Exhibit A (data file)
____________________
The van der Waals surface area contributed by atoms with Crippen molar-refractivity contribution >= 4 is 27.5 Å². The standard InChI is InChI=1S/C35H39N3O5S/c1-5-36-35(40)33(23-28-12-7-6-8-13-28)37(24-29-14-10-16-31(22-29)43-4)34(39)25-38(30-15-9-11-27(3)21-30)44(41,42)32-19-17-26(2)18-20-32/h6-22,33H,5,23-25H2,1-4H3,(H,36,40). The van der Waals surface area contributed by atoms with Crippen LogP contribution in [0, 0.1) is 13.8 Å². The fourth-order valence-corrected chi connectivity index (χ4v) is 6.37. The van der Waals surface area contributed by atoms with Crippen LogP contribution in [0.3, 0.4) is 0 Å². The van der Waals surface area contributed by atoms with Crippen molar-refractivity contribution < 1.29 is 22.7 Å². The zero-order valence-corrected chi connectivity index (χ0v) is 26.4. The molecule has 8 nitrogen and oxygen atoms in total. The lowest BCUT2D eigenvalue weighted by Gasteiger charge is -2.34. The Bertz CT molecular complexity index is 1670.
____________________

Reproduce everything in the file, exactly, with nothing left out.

The van der Waals surface area contributed by atoms with Crippen molar-refractivity contribution >= 4 is 27.5 Å². The standard InChI is InChI=1S/C35H39N3O5S/c1-5-36-35(40)33(23-28-12-7-6-8-13-28)37(24-29-14-10-16-31(22-29)43-4)34(39)25-38(30-15-9-11-27(3)21-30)44(41,42)32-19-17-26(2)18-20-32/h6-22,33H,5,23-25H2,1-4H3,(H,36,40). The van der Waals surface area contributed by atoms with Crippen LogP contribution in [0, 0.1) is 13.8 Å². The fourth-order valence-corrected chi connectivity index (χ4v) is 6.37. The van der Waals surface area contributed by atoms with Crippen LogP contribution in [0.3, 0.4) is 0 Å². The van der Waals surface area contributed by atoms with Crippen molar-refractivity contribution < 1.29 is 22.7 Å². The zero-order valence-corrected chi connectivity index (χ0v) is 26.4. The molecule has 8 nitrogen and oxygen atoms in total. The lowest BCUT2D eigenvalue weighted by Gasteiger charge is -2.34. The Bertz CT molecular complexity index is 1670.